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Netherlands Political System

Political system

The Netherlands is a monarchy where the monarch mainly has a symbolic function as head of state. Political power lies with the elected parliament, and the government is appointed based on the composition of parliament. There are no barriers for small parties in Parliament, which means that it often takes a long time to assemble a government coalition after an election.

In the Netherlands, which is a constitutional monarchy, the regent has limited influence. Previously, the monarch could play a certain political role when it comes to appointing government leaders after parliamentary elections, but that function was eliminated in 2012. Both female and male consecrations were applied. When Queen Beatrix abdicated in 2013, son Willem-Alexander became the first king in the country since 1890.

  • Countryaah: Total population and chart of Netherlands for years of 2020, 2021, 2022, 2023 and 2024. Also covers population density, birth rate, death rate and population growth rates.

The House (Staten-Generaal) consists of two chambers: the First Chamber or the Senate, and the Second Chamber or the House of Representatives. Both have four-year terms, but new elections to the House of Representatives can be announced during the four-year period. The House of Representatives has 150 members appointed in general, proportional elections. They can change the government's proposals and also initiate their own legislative proposals. The 75 members of the Senate are elected indirectly, by the assemblies in the twelve provinces. The Senate examines legislative proposals and can only reject or adopt them in their entirety. The second chamber should always be dissolved at the end of March. The voting age is 18 years.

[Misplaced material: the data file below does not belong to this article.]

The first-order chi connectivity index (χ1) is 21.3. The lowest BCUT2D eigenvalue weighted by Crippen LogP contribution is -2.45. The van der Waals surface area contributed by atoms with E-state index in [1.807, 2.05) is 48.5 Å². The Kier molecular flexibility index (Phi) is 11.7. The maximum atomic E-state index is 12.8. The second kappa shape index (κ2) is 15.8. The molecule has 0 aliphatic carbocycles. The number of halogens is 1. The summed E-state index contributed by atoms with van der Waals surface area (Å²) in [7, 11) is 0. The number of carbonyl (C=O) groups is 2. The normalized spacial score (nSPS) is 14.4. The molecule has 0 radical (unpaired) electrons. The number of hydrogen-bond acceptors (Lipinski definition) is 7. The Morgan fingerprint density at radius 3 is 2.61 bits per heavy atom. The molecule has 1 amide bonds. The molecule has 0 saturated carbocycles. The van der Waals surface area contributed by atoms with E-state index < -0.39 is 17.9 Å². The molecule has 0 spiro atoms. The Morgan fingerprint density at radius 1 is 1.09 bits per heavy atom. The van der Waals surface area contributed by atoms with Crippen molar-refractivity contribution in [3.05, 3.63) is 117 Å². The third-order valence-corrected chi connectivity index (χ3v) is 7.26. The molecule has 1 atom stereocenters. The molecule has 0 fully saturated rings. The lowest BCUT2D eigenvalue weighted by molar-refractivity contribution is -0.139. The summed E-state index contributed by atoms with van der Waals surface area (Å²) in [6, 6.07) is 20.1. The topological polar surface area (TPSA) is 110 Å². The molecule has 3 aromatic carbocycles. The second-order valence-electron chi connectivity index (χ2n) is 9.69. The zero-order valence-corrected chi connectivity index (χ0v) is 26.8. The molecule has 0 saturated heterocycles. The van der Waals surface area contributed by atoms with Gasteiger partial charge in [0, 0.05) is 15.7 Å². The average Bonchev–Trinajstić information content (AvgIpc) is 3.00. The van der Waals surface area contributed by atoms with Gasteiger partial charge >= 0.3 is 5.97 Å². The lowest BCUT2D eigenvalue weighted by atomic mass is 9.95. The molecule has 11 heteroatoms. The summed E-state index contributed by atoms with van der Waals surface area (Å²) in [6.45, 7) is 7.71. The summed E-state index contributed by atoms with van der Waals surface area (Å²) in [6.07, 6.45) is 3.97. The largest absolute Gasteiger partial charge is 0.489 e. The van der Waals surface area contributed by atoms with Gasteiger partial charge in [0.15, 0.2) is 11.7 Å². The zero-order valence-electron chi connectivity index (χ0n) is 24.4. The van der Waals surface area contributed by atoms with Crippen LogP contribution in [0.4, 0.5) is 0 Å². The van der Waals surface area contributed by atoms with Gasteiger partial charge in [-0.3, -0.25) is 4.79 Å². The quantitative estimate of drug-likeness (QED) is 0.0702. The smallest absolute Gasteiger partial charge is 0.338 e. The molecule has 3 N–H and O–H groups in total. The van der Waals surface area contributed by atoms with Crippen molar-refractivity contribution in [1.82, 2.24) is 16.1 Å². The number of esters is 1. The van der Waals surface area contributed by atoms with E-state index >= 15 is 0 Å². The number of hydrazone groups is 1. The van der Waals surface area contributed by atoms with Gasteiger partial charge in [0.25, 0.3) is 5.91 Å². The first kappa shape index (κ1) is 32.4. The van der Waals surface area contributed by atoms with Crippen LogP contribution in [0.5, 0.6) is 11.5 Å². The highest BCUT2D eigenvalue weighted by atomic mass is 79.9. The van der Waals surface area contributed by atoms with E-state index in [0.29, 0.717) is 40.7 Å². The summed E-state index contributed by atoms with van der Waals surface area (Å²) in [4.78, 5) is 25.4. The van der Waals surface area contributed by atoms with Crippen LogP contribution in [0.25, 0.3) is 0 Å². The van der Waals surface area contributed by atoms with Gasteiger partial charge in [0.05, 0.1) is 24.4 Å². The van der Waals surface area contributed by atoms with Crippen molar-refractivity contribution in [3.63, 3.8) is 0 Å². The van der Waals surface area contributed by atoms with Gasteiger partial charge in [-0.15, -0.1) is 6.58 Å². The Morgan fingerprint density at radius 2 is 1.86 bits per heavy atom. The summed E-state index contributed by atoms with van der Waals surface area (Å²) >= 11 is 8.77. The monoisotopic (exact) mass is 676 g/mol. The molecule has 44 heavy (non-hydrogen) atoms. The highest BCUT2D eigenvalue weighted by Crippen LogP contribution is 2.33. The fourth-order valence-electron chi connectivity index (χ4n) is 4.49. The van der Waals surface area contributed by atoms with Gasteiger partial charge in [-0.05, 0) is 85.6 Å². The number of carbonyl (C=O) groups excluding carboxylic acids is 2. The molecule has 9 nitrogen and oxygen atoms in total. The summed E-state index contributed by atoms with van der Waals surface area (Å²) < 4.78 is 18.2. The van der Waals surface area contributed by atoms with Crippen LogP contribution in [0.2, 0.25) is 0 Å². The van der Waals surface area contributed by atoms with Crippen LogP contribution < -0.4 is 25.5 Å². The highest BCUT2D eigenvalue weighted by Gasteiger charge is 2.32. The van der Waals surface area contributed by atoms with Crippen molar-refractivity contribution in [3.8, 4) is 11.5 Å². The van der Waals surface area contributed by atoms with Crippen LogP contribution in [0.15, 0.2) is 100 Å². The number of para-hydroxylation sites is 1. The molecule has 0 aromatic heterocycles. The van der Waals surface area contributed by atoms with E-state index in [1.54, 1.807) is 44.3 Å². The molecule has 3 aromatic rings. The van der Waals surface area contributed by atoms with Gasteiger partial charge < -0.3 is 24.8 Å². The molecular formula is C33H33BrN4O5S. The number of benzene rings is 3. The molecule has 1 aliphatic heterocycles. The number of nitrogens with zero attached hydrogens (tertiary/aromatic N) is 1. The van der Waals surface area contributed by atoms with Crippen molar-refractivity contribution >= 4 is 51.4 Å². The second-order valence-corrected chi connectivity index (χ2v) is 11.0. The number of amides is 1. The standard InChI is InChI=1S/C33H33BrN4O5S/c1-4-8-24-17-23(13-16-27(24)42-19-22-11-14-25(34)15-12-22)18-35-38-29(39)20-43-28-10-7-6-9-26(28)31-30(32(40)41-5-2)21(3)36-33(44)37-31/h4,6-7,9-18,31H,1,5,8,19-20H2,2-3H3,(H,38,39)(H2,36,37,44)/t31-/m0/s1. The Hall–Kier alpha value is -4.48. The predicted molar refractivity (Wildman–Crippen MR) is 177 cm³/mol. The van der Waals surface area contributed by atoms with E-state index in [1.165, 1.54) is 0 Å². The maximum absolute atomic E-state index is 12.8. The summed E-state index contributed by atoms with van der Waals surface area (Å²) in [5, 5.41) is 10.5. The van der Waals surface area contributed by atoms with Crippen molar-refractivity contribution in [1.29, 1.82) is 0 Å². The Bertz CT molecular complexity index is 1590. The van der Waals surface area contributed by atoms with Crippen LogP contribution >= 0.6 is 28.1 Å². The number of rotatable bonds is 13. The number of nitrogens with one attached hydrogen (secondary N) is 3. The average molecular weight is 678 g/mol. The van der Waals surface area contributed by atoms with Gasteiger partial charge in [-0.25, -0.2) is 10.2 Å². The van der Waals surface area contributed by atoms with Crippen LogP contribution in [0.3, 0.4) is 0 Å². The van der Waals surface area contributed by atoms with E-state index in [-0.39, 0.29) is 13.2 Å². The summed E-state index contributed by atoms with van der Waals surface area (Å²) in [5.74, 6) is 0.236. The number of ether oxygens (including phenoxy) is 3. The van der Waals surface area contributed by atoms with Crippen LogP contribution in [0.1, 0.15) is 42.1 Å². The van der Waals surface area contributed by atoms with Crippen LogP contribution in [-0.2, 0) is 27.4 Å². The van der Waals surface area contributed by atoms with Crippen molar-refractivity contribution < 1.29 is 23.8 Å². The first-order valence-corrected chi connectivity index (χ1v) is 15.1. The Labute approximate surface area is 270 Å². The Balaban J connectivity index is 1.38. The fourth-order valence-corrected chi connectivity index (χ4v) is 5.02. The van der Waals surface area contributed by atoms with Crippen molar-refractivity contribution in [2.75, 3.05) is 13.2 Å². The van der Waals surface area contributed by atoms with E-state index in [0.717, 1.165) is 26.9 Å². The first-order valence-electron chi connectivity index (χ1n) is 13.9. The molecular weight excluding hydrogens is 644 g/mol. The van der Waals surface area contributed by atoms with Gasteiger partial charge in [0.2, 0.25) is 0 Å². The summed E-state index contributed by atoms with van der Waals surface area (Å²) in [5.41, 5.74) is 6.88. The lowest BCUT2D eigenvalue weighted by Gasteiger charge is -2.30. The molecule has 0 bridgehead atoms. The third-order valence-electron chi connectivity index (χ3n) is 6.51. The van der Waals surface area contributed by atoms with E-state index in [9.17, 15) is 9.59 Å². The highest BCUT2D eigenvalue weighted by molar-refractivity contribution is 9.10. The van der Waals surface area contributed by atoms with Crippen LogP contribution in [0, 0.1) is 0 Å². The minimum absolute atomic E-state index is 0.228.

Political System of NetherlandsThe Government, the Council of Ministers, is formed by parties based on the composition of the Second Chamber and is only responsible for it. Every minister has the right to make decisions on behalf of the government in its area of ​​affairs, so-called ministerial government.

The Council of State is an advisory body that will review all legislative proposals, proposals for government decisions and international agreements that entail legislative changes. The Council also acts as the country's highest administrative court, with the right to overturn the decisions of lower authorities. The members of the government are appointed for life by the monarch, who is also chairman of the council's meetings.

The Netherlands is divided into twelve provinces and around 400 municipalities. The number of municipalities has steadily declined in recent decades. The provinces have limited self-government. They are governed by councils whose members are elected for four years in general elections. The governors are appointed by the monarch. The municipalities have their own police corps and are responsible for the national accounts. They are governed by a mayor, appointed by the government, together with a board appointed by the municipal council. The members of the municipal council are in turn elected in general elections.